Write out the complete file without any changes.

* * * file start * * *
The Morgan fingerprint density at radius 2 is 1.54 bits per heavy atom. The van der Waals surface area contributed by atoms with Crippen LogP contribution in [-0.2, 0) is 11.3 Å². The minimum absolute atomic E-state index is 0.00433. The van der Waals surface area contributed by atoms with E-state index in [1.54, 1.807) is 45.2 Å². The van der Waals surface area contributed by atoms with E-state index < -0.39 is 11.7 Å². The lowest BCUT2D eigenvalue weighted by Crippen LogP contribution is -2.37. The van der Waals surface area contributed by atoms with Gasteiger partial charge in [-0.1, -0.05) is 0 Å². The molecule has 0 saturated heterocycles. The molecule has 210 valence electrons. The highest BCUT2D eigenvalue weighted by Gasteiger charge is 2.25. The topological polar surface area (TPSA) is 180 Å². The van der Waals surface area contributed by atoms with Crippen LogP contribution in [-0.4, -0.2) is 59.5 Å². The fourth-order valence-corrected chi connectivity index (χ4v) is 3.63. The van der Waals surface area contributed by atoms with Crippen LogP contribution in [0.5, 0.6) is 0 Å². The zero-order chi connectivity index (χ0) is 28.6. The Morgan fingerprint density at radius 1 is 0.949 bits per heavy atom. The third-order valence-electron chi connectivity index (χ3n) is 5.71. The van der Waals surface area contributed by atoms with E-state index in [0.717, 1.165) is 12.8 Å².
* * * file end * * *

The Morgan fingerprint density at radius 2 is 1.54 bits per heavy atom. The van der Waals surface area contributed by atoms with Crippen LogP contribution in [-0.2, 0) is 11.3 Å². The minimum absolute atomic E-state index is 0.00433. The van der Waals surface area contributed by atoms with E-state index in [1.54, 1.807) is 45.2 Å². The van der Waals surface area contributed by atoms with E-state index < -0.39 is 11.7 Å². The lowest BCUT2D eigenvalue weighted by Crippen LogP contribution is -2.37. The van der Waals surface area contributed by atoms with Gasteiger partial charge in [-0.1, -0.05) is 0 Å². The molecule has 0 saturated heterocycles. The molecule has 210 valence electrons. The highest BCUT2D eigenvalue weighted by Gasteiger charge is 2.25. The topological polar surface area (TPSA) is 180 Å². The van der Waals surface area contributed by atoms with Crippen LogP contribution in [-0.4, -0.2) is 59.5 Å². The fourth-order valence-corrected chi connectivity index (χ4v) is 3.63. The van der Waals surface area contributed by atoms with Crippen LogP contribution in [0.5, 0.6) is 0 Å². The zero-order chi connectivity index (χ0) is 28.6. The Morgan fingerprint density at radius 1 is 0.949 bits per heavy atom. The third-order valence-electron chi connectivity index (χ3n) is 5.71. The van der Waals surface area contributed by atoms with E-state index in [0.717, 1.165) is 12.8 Å².